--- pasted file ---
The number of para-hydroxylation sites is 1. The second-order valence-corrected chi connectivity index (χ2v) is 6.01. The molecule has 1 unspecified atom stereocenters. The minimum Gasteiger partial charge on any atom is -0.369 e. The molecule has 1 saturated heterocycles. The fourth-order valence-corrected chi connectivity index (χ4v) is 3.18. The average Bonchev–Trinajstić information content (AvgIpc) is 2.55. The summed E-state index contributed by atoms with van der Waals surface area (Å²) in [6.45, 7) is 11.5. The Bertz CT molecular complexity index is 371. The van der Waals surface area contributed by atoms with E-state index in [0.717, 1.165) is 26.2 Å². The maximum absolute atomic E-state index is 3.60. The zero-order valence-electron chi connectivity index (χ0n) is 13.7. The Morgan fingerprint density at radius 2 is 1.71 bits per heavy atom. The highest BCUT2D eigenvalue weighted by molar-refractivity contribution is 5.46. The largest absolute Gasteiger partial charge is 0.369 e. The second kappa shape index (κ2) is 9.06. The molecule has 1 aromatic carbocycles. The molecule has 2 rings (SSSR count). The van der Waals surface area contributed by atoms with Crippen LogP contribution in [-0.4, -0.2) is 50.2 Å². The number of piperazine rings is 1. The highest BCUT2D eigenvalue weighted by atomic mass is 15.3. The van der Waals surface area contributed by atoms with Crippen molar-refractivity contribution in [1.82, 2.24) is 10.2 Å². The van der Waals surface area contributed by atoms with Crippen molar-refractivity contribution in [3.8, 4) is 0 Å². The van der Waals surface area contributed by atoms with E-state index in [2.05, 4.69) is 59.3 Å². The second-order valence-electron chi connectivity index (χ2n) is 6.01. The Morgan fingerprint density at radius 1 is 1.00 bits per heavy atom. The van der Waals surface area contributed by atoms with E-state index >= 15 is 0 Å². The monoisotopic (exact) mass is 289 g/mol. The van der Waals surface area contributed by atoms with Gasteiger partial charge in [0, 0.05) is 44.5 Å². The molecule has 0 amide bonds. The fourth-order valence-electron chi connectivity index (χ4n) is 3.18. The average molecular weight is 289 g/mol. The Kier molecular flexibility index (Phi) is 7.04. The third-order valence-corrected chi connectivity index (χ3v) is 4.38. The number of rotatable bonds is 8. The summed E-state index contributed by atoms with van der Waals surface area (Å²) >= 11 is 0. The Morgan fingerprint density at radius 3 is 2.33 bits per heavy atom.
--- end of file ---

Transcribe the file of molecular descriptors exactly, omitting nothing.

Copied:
The number of para-hydroxylation sites is 1. The second-order valence-corrected chi connectivity index (χ2v) is 6.01. The molecule has 1 unspecified atom stereocenters. The minimum Gasteiger partial charge on any atom is -0.369 e. The molecule has 1 saturated heterocycles. The fourth-order valence-corrected chi connectivity index (χ4v) is 3.18. The average Bonchev–Trinajstić information content (AvgIpc) is 2.55. The summed E-state index contributed by atoms with van der Waals surface area (Å²) in [6.45, 7) is 11.5. The Bertz CT molecular complexity index is 371. The van der Waals surface area contributed by atoms with E-state index in [0.717, 1.165) is 26.2 Å². The maximum absolute atomic E-state index is 3.60. The zero-order valence-electron chi connectivity index (χ0n) is 13.7. The Morgan fingerprint density at radius 2 is 1.71 bits per heavy atom. The highest BCUT2D eigenvalue weighted by molar-refractivity contribution is 5.46. The largest absolute Gasteiger partial charge is 0.369 e. The second kappa shape index (κ2) is 9.06. The molecule has 1 aromatic carbocycles. The molecule has 2 rings (SSSR count). The van der Waals surface area contributed by atoms with Crippen LogP contribution in [-0.4, -0.2) is 50.2 Å². The number of piperazine rings is 1. The highest BCUT2D eigenvalue weighted by atomic mass is 15.3. The van der Waals surface area contributed by atoms with Crippen molar-refractivity contribution in [1.82, 2.24) is 10.2 Å². The van der Waals surface area contributed by atoms with Crippen molar-refractivity contribution in [3.8, 4) is 0 Å². The van der Waals surface area contributed by atoms with E-state index in [2.05, 4.69) is 59.3 Å². The second-order valence-electron chi connectivity index (χ2n) is 6.01. The Morgan fingerprint density at radius 1 is 1.00 bits per heavy atom. The van der Waals surface area contributed by atoms with E-state index >= 15 is 0 Å². The monoisotopic (exact) mass is 289 g/mol. The van der Waals surface area contributed by atoms with Gasteiger partial charge in [0, 0.05) is 44.5 Å². The molecule has 0 amide bonds. The fourth-order valence-electron chi connectivity index (χ4n) is 3.18. The average molecular weight is 289 g/mol. The Kier molecular flexibility index (Phi) is 7.04. The third-order valence-corrected chi connectivity index (χ3v) is 4.38. The number of rotatable bonds is 8. The summed E-state index contributed by atoms with van der Waals surface area (Å²) >= 11 is 0. The Morgan fingerprint density at radius 3 is 2.33 bits per heavy atom.